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Discriminatory Bylaws in Palembang and Makassar

Public discussion "Justice for all at local level" in Palembang
 

The local government of South Sumatra has become the first target of a sustained campaign, because of its blatant discriminatory bylaws (perda). In a recent bylaw that is intended to eradicate prostitution, it is stated that the act of prostitution includes homosex, lesbian sex and sodomy.

To combat this discrimination Arus Pelangi started to open up the discourse by organizing a public discussion in the city of Palembang; NGOs, grassroots communities and academics were among the participants. It was held om February 28, 2007.  

This public discussion got the attention of a local TV station which invited Arus Pelangi for a talkshow.

.Perticipants of the public discussion

Interview at local TV station

At grassroots level, many people are still not aware what their rights are; this has resulted in that many human rights violations remained unresolved. To empower them, a paralegal training for grassroots organizations; to make them aware of their rights and to prepare them to face any discriminatory measures from the local government. This training was organized in cooperation with LBH, a legal aid institute.

At the same time, the grassroots organizations are trained on how to influence the local government when it comes to public policies that harm the liberties of the people.

paralegal training
Discussing strategies to fight discrimination
Celebrating Women's Day
Stop Violence and Discrimination against Women!

Fighting discrimination against LGBT cannot be separated from the broader struggle for gender equality. The International Women's Day became a focal event to join forces with the women movement in Palembang. Hundreds of activists gathered together for a demonstration on March 8, 2007.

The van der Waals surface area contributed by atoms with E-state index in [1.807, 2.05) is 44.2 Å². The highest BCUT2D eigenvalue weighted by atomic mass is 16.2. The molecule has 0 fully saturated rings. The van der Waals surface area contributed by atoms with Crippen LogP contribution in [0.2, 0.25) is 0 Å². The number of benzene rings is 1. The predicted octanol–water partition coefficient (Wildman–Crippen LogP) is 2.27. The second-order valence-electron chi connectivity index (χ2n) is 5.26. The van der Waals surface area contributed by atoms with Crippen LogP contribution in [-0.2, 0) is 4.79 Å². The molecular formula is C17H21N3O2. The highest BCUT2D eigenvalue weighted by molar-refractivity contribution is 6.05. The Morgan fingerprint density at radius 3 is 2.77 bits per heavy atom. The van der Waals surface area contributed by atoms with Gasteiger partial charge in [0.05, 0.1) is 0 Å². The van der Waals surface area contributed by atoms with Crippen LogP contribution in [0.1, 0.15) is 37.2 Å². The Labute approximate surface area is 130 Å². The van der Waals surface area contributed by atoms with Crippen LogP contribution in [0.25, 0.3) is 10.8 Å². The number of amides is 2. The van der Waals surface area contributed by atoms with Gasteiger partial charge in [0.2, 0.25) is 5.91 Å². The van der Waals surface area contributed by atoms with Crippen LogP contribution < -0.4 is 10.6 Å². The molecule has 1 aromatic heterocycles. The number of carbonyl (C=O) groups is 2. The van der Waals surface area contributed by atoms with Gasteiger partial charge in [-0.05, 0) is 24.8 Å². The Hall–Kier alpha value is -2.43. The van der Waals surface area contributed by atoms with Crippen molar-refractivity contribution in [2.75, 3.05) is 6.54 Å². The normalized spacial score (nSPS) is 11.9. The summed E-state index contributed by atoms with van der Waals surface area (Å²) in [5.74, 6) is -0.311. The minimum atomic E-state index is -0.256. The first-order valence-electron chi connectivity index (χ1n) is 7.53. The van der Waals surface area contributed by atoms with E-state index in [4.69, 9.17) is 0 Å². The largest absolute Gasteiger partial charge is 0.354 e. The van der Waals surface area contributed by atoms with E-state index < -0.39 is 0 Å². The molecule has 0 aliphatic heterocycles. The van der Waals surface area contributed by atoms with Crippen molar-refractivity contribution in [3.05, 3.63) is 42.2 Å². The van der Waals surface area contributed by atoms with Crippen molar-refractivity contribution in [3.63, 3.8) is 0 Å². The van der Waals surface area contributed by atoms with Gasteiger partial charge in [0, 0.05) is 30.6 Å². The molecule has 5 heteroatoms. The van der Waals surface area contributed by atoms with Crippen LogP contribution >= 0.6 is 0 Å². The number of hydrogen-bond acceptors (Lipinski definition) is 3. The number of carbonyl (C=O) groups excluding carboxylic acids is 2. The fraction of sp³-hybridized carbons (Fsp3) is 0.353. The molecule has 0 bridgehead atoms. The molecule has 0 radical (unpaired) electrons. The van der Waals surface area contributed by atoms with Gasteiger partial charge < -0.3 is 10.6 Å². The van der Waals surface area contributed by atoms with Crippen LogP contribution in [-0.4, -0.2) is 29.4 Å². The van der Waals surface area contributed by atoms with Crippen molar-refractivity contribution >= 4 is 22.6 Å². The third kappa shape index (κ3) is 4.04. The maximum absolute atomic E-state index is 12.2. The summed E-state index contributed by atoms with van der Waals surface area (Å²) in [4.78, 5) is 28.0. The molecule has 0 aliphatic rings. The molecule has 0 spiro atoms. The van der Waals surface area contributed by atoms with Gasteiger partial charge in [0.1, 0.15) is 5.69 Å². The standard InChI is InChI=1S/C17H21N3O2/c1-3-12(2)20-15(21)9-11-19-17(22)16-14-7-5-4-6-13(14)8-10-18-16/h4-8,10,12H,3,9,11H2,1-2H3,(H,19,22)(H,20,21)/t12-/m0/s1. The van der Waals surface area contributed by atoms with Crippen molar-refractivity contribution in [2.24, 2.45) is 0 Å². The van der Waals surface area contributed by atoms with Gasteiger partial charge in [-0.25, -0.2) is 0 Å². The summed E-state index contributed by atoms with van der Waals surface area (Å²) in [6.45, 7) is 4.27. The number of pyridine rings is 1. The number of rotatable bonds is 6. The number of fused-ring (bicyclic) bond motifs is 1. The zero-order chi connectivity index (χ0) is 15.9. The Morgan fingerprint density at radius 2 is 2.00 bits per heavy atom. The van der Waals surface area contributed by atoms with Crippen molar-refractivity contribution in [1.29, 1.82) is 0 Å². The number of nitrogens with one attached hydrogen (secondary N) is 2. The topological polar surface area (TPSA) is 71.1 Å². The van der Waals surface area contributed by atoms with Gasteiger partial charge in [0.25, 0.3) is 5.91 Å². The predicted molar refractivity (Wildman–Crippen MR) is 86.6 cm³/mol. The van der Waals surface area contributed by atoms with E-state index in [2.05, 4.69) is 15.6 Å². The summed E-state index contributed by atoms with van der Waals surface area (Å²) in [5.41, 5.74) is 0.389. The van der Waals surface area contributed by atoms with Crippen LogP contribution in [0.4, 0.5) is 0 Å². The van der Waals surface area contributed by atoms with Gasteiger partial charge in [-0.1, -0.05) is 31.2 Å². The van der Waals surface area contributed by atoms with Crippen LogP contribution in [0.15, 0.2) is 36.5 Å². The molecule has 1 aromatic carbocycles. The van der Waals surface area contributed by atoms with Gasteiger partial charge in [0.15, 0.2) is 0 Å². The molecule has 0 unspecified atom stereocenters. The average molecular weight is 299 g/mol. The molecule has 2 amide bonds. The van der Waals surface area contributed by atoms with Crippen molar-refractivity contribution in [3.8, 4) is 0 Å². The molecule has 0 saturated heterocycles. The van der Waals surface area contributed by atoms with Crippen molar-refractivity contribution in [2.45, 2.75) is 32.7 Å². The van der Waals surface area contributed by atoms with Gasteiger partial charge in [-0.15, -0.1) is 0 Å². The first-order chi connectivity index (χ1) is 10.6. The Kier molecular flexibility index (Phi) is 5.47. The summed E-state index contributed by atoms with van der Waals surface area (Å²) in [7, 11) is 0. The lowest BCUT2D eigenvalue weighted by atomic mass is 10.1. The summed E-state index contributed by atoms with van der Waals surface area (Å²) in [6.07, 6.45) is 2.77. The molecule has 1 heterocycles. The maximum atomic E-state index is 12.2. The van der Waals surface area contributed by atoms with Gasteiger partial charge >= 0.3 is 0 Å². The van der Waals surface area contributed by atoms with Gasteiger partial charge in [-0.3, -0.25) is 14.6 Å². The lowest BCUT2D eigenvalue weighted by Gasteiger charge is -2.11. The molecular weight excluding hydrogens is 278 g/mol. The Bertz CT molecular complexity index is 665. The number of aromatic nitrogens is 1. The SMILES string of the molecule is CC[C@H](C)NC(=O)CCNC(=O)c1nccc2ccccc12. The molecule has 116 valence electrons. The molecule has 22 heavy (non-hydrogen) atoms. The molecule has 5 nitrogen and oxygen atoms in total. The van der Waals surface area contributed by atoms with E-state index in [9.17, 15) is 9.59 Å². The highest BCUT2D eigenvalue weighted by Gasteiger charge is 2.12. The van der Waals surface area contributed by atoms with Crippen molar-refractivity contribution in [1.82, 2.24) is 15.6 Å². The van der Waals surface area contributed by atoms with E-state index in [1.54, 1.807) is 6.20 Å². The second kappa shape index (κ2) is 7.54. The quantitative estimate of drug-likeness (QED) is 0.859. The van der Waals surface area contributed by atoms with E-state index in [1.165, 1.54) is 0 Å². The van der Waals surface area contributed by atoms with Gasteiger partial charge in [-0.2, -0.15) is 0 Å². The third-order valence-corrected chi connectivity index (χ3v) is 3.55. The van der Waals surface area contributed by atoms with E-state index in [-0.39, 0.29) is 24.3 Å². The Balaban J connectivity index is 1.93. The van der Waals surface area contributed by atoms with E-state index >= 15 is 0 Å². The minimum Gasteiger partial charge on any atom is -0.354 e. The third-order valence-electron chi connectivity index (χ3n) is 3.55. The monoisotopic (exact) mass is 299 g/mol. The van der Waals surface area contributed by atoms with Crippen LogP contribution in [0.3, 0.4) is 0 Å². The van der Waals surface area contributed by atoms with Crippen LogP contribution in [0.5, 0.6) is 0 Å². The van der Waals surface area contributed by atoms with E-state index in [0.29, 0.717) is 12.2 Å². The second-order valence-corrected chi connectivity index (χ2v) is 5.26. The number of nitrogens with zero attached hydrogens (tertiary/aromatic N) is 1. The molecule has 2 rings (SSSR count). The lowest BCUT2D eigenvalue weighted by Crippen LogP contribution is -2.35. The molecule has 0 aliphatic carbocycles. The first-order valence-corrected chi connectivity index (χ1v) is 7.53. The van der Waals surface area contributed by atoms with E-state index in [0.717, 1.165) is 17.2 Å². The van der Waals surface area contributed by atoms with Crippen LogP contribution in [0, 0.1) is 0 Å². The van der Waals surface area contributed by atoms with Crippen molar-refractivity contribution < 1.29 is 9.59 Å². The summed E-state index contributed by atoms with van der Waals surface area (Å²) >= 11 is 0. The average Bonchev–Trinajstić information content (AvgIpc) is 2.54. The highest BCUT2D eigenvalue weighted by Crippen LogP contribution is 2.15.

In a reaction to women's demands, some local politicians have already stated that they agreed to revise the discriminatory bylaws. Now, it is in the hands of the local civil society to follow up the developments that should lead to the revision or repeal of the bylaws.

Audience at talkshow in Makassar
Talkshow at Radio Mercury, Makassar

In contrast to Palembang, the city of Makassar, South Sulawesi, does have a vibrant LGBT communities which have somehow organized themselves. They are keenly aware ot the threat of discriminatory bylaws being implemented in their area.

To foster discussion among the general public about discriminatory laws and the nature of democratic process Arus Pelangi organized a talkshow at Radio Mercury; we received many SMSes and calls regarding and/or challenging the implications of discriminatory bylaws.

Hang-out place for gays in Makassar
Paralegal Training
Training Paralegal
Proudly showing the coverage of their demonstration

In July, the Coalition Against Discriminatory Bylaws (KUPD) went to Makassar to hold the three-week training for NGO and civil society actors from throughout South Sulawesi. The turnout was much better than that in Palembang, and the participants more motivated. Animated discussions about the current situation in South Sulawesi coloured the trainings and subsequent discussions, and an active coalition to counter discrimination was created to deal specifically with the discriminatory regional laws institutionalising Islamic beliefs.

The Makassar participants were much more progressive in their approach to protecting their rights, and much better educated in what those rights are and legal and effective ways of appealing to the government and key influencers in the region to affect change.

The regional government has granted a permit for Lapangan Karebosi, a public park and a traditional hang-out place for transgender persons, to be turned into a shopping mall. The transgenders staged a demonstration to demand that their voices be heard, and it was the decision of the coalition to join in support. Participants were able to meet with members of the Regional House of Representatives (DPRD) and their concerns were heard.

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